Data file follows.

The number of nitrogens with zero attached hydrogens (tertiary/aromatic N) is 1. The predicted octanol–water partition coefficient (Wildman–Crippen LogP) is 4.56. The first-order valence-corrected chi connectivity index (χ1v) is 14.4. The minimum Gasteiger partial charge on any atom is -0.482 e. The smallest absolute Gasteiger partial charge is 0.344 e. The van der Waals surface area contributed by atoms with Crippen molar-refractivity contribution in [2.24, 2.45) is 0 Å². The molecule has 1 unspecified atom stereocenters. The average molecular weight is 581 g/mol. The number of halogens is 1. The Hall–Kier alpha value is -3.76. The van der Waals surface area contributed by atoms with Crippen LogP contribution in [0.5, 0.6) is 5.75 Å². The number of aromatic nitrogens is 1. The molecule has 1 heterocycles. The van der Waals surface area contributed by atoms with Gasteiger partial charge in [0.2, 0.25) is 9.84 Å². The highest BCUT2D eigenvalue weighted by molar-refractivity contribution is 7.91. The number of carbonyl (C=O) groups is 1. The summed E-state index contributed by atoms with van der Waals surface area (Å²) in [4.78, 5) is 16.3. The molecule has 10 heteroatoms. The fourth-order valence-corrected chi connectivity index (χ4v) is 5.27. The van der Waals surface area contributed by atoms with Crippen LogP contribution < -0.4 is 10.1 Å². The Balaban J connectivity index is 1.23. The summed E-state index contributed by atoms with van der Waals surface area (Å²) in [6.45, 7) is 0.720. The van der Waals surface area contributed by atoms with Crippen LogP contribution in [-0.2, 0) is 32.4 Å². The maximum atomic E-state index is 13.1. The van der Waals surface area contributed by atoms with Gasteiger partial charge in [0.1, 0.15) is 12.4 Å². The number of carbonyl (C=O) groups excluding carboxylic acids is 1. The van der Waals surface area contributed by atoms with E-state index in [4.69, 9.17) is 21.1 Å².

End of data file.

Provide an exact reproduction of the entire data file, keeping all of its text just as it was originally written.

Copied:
The number of nitrogens with zero attached hydrogens (tertiary/aromatic N) is 1. The predicted octanol–water partition coefficient (Wildman–Crippen LogP) is 4.56. The first-order valence-corrected chi connectivity index (χ1v) is 14.4. The minimum Gasteiger partial charge on any atom is -0.482 e. The smallest absolute Gasteiger partial charge is 0.344 e. The van der Waals surface area contributed by atoms with Crippen molar-refractivity contribution in [2.24, 2.45) is 0 Å². The molecule has 1 unspecified atom stereocenters. The average molecular weight is 581 g/mol. The number of halogens is 1. The Hall–Kier alpha value is -3.76. The van der Waals surface area contributed by atoms with Crippen LogP contribution in [0.5, 0.6) is 5.75 Å². The number of aromatic nitrogens is 1. The molecule has 1 heterocycles. The van der Waals surface area contributed by atoms with Gasteiger partial charge in [0.2, 0.25) is 9.84 Å². The highest BCUT2D eigenvalue weighted by molar-refractivity contribution is 7.91. The number of carbonyl (C=O) groups is 1. The summed E-state index contributed by atoms with van der Waals surface area (Å²) in [4.78, 5) is 16.3. The molecule has 10 heteroatoms. The fourth-order valence-corrected chi connectivity index (χ4v) is 5.27. The van der Waals surface area contributed by atoms with Crippen LogP contribution < -0.4 is 10.1 Å². The Balaban J connectivity index is 1.23. The summed E-state index contributed by atoms with van der Waals surface area (Å²) in [6.45, 7) is 0.720. The van der Waals surface area contributed by atoms with Crippen LogP contribution in [-0.2, 0) is 32.4 Å². The maximum atomic E-state index is 13.1. The van der Waals surface area contributed by atoms with Gasteiger partial charge in [0.1, 0.15) is 12.4 Å². The number of carbonyl (C=O) groups excluding carboxylic acids is 1. The van der Waals surface area contributed by atoms with E-state index in [4.69, 9.17) is 21.1 Å².